Dishwashers tend to be the loudest appliances in most people’s homes — some even make noise when they’re off! Still, you shouldn’t ignore sounds that may point to the existence of a bigger issue inside the appliance. So what does it mean if your dishwasher is making a grinding noise during its wash cycles?
Well, you might be relieved to hear that this matter isn’t necessarily something you need to lose sleep over. So let’s start by explaining when ignoring that type of sound would be acceptable — and what you can do to muffle it if you feel like you have to.
Grinding Sounds Are Typical in Dishwashers With Electric Controls
Dishwashers are appliances that contain a system of valves, rotating spray arms, fans, and other mobile parts. There’s no way to prevent them from making some kind of sound. Unless you keep your machine in a soundproof chamber, that noise is bound to reach your ears. So you might have to make your peace with that grinding.
If your dishwasher has been making a grinding noise since the first time you used it, the sound is probably normal. That’s usually something we see in machines with electric control panels. You see, these panels are typically supported by a motor-driven electrical switch device. Therefore, like any other motorized component, it can produce a low-level grinding noise as the gears spin.
Electric control panels can also emit clicking noises, but you don’t have to worry about that either. Both grinding and clicking sounds are fairly normal in these kinds of machines. If you can’t stand that kind of racket, you could replace your dishwasher with a quieter model. Alternatively, if you’re not ready to throw in the towel on your trusty old machine, there are ways to muffle the grinding sound.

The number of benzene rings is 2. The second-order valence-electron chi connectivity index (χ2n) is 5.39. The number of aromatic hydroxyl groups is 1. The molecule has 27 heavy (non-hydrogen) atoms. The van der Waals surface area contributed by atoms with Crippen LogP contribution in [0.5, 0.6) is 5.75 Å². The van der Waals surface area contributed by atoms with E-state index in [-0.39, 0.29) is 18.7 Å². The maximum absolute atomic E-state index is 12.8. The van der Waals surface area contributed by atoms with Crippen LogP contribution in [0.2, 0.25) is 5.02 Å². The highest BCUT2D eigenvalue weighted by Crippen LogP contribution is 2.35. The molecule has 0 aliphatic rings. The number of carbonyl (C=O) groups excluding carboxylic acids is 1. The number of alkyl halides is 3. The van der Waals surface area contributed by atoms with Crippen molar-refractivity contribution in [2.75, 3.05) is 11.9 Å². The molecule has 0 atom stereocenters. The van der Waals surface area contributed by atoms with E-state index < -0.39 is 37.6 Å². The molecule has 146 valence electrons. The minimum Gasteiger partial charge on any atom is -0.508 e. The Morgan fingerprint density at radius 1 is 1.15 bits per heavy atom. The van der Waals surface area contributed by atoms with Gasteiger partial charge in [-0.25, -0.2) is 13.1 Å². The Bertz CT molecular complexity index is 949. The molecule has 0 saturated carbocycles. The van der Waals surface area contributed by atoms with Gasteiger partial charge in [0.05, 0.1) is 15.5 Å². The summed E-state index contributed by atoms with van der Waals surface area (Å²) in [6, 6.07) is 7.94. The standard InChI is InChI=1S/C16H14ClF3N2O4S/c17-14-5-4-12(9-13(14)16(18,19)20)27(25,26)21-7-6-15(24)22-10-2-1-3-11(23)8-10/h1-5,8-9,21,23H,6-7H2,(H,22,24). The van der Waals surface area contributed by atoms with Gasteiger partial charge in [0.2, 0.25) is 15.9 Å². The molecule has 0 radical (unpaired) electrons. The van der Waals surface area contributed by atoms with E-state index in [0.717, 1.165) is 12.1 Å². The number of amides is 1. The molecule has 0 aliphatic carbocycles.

What to Do When the Grinding Noise Is Par for the Course
If the normal operating sounds of your dishwasher are too distracting, you could schedule the wash cycle for when you’re asleep or out of the house. Alternatively — or additionally, if you’re still looking to reduce the noise, you could insulate the appliance.
Most dishwashers come with some kind of insulation or padding. However, it’s usually much too thin and flimsy to be effective. So if you really want to muffle the grinding noise, you’ll have to buy regular blanket insulation. Look for dense, synthetic or ceramic batts that are at least half an inch thick.
After you get your hands on the insulation, you’ll have to install it. Start by disconnecting your dishwasher from the electric and water supply. Once you do that, you may also have to unscrew the appliance from the counter or the surrounding kitchen cabinets and wiggle it out. At that point, you’ll be able to remove any existing insulation and replace it with your new one.